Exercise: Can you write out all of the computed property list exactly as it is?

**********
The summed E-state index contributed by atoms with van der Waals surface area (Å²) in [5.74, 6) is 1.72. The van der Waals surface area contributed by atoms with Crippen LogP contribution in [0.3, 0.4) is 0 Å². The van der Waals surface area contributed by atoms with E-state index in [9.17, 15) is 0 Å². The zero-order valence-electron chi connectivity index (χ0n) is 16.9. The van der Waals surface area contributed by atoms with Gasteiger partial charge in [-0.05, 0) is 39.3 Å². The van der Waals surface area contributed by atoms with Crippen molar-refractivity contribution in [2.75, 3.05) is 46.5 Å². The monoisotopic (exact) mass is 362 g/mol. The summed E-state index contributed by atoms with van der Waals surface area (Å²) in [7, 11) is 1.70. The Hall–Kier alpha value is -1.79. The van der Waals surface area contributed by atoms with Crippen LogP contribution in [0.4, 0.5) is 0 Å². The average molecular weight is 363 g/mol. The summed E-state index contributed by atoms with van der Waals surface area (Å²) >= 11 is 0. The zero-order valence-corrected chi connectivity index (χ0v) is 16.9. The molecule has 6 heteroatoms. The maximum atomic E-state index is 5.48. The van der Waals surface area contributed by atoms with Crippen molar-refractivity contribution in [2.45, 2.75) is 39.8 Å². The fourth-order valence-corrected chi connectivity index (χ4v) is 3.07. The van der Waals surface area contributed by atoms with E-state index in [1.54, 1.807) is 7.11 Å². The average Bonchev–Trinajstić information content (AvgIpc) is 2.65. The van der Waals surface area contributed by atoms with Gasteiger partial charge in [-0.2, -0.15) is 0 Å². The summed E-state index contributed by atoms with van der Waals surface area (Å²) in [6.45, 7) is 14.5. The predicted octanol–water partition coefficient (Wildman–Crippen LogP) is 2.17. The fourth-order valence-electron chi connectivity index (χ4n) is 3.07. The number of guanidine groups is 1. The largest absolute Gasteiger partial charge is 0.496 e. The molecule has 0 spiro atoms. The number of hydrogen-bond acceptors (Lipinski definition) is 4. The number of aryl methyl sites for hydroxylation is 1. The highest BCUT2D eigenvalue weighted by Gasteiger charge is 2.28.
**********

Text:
The summed E-state index contributed by atoms with van der Waals surface area (Å²) in [5.74, 6) is 1.72. The van der Waals surface area contributed by atoms with Crippen LogP contribution in [0.3, 0.4) is 0 Å². The van der Waals surface area contributed by atoms with E-state index in [9.17, 15) is 0 Å². The zero-order valence-electron chi connectivity index (χ0n) is 16.9. The van der Waals surface area contributed by atoms with Gasteiger partial charge in [-0.05, 0) is 39.3 Å². The van der Waals surface area contributed by atoms with Crippen molar-refractivity contribution in [2.75, 3.05) is 46.5 Å². The monoisotopic (exact) mass is 362 g/mol. The summed E-state index contributed by atoms with van der Waals surface area (Å²) in [7, 11) is 1.70. The Hall–Kier alpha value is -1.79. The van der Waals surface area contributed by atoms with Crippen LogP contribution in [0.4, 0.5) is 0 Å². The average molecular weight is 363 g/mol. The summed E-state index contributed by atoms with van der Waals surface area (Å²) >= 11 is 0. The zero-order valence-corrected chi connectivity index (χ0v) is 16.9. The molecule has 6 heteroatoms. The maximum atomic E-state index is 5.48. The van der Waals surface area contributed by atoms with Crippen molar-refractivity contribution in [2.45, 2.75) is 39.8 Å². The fourth-order valence-corrected chi connectivity index (χ4v) is 3.07. The van der Waals surface area contributed by atoms with E-state index in [1.54, 1.807) is 7.11 Å². The average Bonchev–Trinajstić information content (AvgIpc) is 2.65. The van der Waals surface area contributed by atoms with Gasteiger partial charge in [-0.2, -0.15) is 0 Å². The summed E-state index contributed by atoms with van der Waals surface area (Å²) in [6.45, 7) is 14.5. The predicted octanol–water partition coefficient (Wildman–Crippen LogP) is 2.17. The fourth-order valence-electron chi connectivity index (χ4n) is 3.07. The number of guanidine groups is 1. The largest absolute Gasteiger partial charge is 0.496 e. The molecule has 0 spiro atoms. The number of hydrogen-bond acceptors (Lipinski definition) is 4. The number of aryl methyl sites for hydroxylation is 1. The highest BCUT2D eigenvalue weighted by Gasteiger charge is 2.28.